Sun safe

Using sun safety strategies can help you stay safe and healthy through the summer heat.

For those living in Southern California, sun safety is a year-long concern. Ultra-violet (UV) rays are a key determinant of most skin cancers, which 1 in 5 Americans will develop in their lifetime, according to the American Academy of Dermatology.

Betsy J. Furukawa, MD, a dermatologist for Loma Linda University Health, says there are certain things to avoid to reduce the risk of skin cancer, premature aging of skin, and sun-damaged skin.

“Skin cancer is something we are all at risk for, particularly those of us with fair skin types or personal or family history of skin cancer,” Furukawa says. “It’s therefore imperative to take steps to protect yourself from UV exposure.”

Furukawa shares four things to do if you want to minimize the risks that come with UV rays:

 Block out the UV light. Wear protective clothing, sunglasses and a wide-brimmed hat for protection from UV ray exposure and its harmful effects. Sun-safe clothing that has an ultraviolet protection factor (UPF) is more protective than standard fabrics and includes a UPF number which quantifies how effectively a piece of clothing shields against the sun. If you need to spend a lot of time outdoors, wearing sun-safe clothing is a good idea in addition to sunscreen application on unprotected areas.

 Stay in the shade, especially between the hours of 10 a.m. and 2 p.m., when UV rays can be the most intense. UV protection is important year-round because the sun can still be damaging on cloudy days or during the winter.

 Find the best sunscreen for you. The American Academy of Dermatology recommends using a sunscreen with SPF 30 or higher with broad-spectrum protection against UVA and UVB radiation, with water resistance. According to the National Council on Skin Cancer Prevention, most people apply only 25%–50% of the recommended amount of sunscreen. The recommended amount to apply is 1 ounce to all exposed parts of the body. Sunscreen should be applied 15 minutes prior to sun exposure and re-applied every two hours while out in the sun. If you’re in a situation where you’re sweating or swimming, sunscreen should be applied more often — even if the sunscreen is water-resistant.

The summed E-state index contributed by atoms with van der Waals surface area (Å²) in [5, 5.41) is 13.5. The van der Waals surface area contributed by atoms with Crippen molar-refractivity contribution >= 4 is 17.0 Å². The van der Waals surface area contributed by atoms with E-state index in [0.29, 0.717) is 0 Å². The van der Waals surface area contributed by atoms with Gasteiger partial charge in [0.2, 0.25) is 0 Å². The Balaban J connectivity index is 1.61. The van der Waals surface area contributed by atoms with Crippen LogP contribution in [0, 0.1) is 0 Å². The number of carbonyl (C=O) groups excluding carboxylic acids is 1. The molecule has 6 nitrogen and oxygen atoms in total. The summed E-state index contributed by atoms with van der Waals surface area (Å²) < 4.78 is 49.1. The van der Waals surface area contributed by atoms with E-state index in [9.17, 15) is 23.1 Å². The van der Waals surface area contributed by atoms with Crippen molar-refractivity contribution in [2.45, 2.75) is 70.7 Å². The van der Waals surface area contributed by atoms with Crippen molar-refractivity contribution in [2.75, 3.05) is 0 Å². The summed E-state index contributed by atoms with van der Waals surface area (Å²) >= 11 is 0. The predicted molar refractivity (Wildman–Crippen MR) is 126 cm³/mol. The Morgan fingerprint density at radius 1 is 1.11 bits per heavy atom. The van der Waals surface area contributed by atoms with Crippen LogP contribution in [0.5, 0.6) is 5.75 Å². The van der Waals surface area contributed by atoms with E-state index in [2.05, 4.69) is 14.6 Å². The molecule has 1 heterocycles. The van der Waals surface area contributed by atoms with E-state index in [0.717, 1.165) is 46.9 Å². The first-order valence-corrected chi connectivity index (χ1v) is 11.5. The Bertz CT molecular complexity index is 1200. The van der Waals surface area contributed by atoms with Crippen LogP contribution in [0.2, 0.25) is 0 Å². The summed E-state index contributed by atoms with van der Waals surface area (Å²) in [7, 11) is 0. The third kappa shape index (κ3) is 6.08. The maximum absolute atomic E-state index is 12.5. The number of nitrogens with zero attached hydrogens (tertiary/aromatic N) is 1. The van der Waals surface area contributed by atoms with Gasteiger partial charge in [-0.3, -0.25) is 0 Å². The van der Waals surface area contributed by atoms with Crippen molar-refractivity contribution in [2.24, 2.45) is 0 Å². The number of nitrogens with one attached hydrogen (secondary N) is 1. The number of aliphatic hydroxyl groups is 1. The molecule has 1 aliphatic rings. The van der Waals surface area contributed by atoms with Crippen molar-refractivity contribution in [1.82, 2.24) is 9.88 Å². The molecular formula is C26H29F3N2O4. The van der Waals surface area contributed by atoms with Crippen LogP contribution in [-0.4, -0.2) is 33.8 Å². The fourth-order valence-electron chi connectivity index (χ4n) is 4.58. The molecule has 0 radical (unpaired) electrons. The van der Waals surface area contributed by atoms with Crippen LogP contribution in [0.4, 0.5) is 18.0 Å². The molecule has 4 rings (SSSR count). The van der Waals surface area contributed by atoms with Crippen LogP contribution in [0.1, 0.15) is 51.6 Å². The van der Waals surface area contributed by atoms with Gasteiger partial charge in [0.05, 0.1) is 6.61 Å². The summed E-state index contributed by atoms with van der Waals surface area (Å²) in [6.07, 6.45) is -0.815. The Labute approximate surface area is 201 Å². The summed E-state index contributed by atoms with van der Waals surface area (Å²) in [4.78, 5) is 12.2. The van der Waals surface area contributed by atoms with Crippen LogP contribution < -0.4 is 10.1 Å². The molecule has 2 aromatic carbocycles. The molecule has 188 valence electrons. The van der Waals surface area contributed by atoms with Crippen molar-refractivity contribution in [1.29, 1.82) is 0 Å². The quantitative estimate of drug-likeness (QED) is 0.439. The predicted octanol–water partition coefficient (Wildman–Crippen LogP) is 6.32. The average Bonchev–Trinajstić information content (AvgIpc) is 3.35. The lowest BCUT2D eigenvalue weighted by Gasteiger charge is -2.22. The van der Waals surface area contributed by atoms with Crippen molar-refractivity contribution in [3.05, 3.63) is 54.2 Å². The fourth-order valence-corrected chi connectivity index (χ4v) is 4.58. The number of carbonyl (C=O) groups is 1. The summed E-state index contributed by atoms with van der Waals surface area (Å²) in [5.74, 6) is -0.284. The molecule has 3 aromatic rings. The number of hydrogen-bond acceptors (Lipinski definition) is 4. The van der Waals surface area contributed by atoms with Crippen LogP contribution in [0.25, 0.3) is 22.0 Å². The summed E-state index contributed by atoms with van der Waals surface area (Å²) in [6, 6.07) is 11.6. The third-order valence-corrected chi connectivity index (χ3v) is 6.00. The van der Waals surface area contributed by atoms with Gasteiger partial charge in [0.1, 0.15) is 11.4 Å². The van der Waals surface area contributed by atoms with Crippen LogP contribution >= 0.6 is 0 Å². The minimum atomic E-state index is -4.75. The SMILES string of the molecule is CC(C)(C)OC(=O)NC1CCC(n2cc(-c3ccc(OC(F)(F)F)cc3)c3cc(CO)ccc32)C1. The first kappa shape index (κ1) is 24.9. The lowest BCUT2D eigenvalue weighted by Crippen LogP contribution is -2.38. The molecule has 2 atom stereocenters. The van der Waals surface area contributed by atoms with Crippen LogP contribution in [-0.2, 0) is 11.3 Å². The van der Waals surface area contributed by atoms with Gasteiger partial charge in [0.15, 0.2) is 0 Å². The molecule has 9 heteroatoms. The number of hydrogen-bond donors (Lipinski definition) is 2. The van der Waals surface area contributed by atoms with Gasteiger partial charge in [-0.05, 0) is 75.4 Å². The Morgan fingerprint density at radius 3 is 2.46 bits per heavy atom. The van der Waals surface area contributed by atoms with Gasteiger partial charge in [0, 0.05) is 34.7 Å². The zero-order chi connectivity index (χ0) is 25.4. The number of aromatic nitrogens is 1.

Stay away from tanning beds. Tanning bed use is strongly associated with the future development of skin cancer. Exposure to sources of UV light, both natural and artificial, increase the risk of pre-cancers and skin cancers and photoaging — including loss of skin texture, fine lines and wrinkles, and skin discoloration.   Bronzers or “spray tans” are a safer alternative than the sun.

The key to protecting yourself against harmful UV rays is by avoiding them when possible. Using the strategies above can help you stay safe and healthy through the summer heat. Children and elderly individuals are at a greater risk of harm due to the sun. Because of this, Furukawa says limiting their time in the sun, in especially high-temperature situations, is encouraged.

“Some people think UV protection is only important for adults, but many skin cancers are attributed to UV exposure over a lifetime — including during the childhood years when a lot of time is spent outdoors,” Furukawa says.

Visit our appointment page to get quick access to the care you need, where you can schedule an appointment online or through MyChart. You can also schedule an appointment or request more information by calling 909-558-6600.